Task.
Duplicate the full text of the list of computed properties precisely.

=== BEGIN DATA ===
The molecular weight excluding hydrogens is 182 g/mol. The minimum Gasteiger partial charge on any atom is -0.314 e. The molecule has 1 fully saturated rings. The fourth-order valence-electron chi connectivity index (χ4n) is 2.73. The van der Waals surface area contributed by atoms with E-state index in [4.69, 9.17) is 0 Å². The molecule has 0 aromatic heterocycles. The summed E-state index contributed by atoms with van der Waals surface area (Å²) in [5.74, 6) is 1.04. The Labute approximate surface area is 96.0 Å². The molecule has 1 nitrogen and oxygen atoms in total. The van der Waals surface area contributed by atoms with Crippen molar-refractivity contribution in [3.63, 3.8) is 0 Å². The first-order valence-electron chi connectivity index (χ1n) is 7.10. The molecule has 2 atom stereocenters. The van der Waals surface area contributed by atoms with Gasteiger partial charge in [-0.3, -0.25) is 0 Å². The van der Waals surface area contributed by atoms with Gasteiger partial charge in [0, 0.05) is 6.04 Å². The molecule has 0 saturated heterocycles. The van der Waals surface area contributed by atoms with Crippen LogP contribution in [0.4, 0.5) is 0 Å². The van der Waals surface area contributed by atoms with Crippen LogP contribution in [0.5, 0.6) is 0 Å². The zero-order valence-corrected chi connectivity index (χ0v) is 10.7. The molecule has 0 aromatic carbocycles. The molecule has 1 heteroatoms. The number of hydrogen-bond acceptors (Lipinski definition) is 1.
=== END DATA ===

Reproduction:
The molecular weight excluding hydrogens is 182 g/mol. The minimum Gasteiger partial charge on any atom is -0.314 e. The molecule has 1 fully saturated rings. The fourth-order valence-electron chi connectivity index (χ4n) is 2.73. The van der Waals surface area contributed by atoms with E-state index in [4.69, 9.17) is 0 Å². The molecule has 0 aromatic heterocycles. The summed E-state index contributed by atoms with van der Waals surface area (Å²) in [5.74, 6) is 1.04. The Labute approximate surface area is 96.0 Å². The molecule has 1 nitrogen and oxygen atoms in total. The van der Waals surface area contributed by atoms with Crippen molar-refractivity contribution in [3.63, 3.8) is 0 Å². The first-order valence-electron chi connectivity index (χ1n) is 7.10. The molecule has 2 atom stereocenters. The van der Waals surface area contributed by atoms with Gasteiger partial charge in [-0.3, -0.25) is 0 Å². The van der Waals surface area contributed by atoms with Gasteiger partial charge in [0, 0.05) is 6.04 Å². The molecule has 0 saturated heterocycles. The van der Waals surface area contributed by atoms with Crippen LogP contribution in [0.4, 0.5) is 0 Å². The van der Waals surface area contributed by atoms with Crippen LogP contribution in [0.5, 0.6) is 0 Å². The zero-order valence-corrected chi connectivity index (χ0v) is 10.7. The molecule has 0 aromatic carbocycles. The molecule has 1 heteroatoms. The number of hydrogen-bond acceptors (Lipinski definition) is 1.